Posted by Ozzie Music Man at 20:39
This was Robin’s 2nd last single as far as I know, released on L & Y Records in 1975. The single “Baby, What’s Been Getting To You” b/w “One Night” (K-6160), the A side was written by Marty Kristian and the B side written by Dave Bartholomew, Earl King and Anita Steinman and popularized by Elvis Presley in 1957. The single was produced by Lesley Shaw with help from Ross Burton and John French. mp3
Posted by Ozzie Music Man at 11:25
Sunday, 28 December 2014
Following Post #549 I thought it only appropriate to put this LP on the Blog. The Ormsby Brothers only released one LP which won them the 1973 Easy Listening Vocal; Award by the Australian Federation of Commercial Broadcasters. The latter part of the year was made up of T.V. and live appearances all over the country with the highlight being part of the first concert presented at the Sydney Opera House. The brothers were not contracted to a record company at the end of 1977; they had plans of putting together another album but are far as I can find out it never happen. I think it a bit strange that out of all my Australian books on Aussie music the only one that list The Ormsby Brother is Noel McGrath’s “Australian Encyclopaedia Of Rock. I have found this with a few bands/singers from time to time. I can tell you this book now is in pieces I’ve used it so much and I’ve never found another to replace my battered version. Here to download is there only LP from 1973 “The Ormsby Brothers” (EMC 2509) for EMI and produced by Peter Dawkins with arrangements by Mike Perjanik and engineered by John Taylor and Richard Lush. "UPDATE"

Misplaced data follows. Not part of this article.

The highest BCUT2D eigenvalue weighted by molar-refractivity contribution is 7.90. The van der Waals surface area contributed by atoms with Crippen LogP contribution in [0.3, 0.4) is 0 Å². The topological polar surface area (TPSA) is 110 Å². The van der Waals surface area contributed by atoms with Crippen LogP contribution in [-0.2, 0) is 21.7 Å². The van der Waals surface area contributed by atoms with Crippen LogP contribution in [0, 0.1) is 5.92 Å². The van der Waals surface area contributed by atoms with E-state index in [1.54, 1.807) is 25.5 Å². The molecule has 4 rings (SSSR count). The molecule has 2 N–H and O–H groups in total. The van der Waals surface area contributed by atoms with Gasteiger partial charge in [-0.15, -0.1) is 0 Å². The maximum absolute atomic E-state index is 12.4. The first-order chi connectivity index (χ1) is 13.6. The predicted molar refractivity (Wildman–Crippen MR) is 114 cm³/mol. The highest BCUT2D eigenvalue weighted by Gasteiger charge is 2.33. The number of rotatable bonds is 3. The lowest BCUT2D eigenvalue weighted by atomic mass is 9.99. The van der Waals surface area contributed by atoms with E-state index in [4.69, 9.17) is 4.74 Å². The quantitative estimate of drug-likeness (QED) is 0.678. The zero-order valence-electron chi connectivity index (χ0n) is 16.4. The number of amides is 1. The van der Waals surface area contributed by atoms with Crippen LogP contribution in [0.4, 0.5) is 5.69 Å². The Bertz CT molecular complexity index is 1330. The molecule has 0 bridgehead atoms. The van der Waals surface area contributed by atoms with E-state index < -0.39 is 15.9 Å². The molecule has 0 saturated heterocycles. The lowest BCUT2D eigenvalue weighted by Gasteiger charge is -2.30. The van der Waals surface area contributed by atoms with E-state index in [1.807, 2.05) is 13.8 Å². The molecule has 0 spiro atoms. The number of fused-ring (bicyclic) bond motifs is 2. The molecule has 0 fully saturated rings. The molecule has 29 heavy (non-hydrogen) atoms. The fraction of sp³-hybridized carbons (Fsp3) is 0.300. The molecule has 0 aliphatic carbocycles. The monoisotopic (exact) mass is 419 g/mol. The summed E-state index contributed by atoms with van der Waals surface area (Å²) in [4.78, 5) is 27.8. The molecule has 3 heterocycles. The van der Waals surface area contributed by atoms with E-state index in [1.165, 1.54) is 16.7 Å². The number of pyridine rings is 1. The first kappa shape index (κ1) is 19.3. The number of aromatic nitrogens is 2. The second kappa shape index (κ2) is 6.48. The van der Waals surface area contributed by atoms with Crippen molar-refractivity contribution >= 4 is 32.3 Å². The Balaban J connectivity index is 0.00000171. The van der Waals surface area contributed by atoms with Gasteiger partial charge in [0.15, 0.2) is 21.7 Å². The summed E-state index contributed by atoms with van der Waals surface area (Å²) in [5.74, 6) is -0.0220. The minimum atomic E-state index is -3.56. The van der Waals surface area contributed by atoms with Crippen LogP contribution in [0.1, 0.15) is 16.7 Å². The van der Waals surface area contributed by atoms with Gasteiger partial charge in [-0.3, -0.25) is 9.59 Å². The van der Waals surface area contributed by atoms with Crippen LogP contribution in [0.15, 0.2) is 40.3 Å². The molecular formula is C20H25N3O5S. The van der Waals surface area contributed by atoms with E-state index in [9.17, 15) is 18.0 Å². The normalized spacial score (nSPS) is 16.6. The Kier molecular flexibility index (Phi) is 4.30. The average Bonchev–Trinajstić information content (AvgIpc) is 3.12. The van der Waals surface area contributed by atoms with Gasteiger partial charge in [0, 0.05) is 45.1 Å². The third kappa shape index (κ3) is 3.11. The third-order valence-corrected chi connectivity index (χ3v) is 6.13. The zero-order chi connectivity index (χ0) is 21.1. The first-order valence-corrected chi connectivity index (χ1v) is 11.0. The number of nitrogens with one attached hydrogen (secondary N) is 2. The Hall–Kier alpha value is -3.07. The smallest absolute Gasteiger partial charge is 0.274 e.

It’s always nice to get good feedback on the Blog and when it’s from an artist themselves it’s a real pleasure. Adrian Ormsby left some nice comments on the 2 posts of their material. I recently received a detailed, personal email from him telling me so much more than any of the books. So if anyone is chasing particular details don't hesitate to contact me.
It’s always nice to get good feedback on the Blog and when it’s from an artist themselves it’s a real pleasure. Adrian Ormsby left some nice comments on the 2 posts of their material. I recently received a detailed, personal email from him telling me so much more than any of the books. So if anyone is chasing particular details don't hesitate to contact me.
Posted by Ozzie Music Man at 11:34
Saturday, 27 December 2014
Very little is known about this single by “Tom –Tom”, in 1981 released this one and only single “Legend Of The Phantom” b/w “Phantom” (13127), also in 1981 released the same single under the name of Mr.Walker. The song was penned by Tom Moeller which I assume might be the singer on the record. It was also released on Tom – Tom Records. I’ve only seen this on EBay once and it went for big dollars. Thanks to Peter for lending me his single to post on the Blog.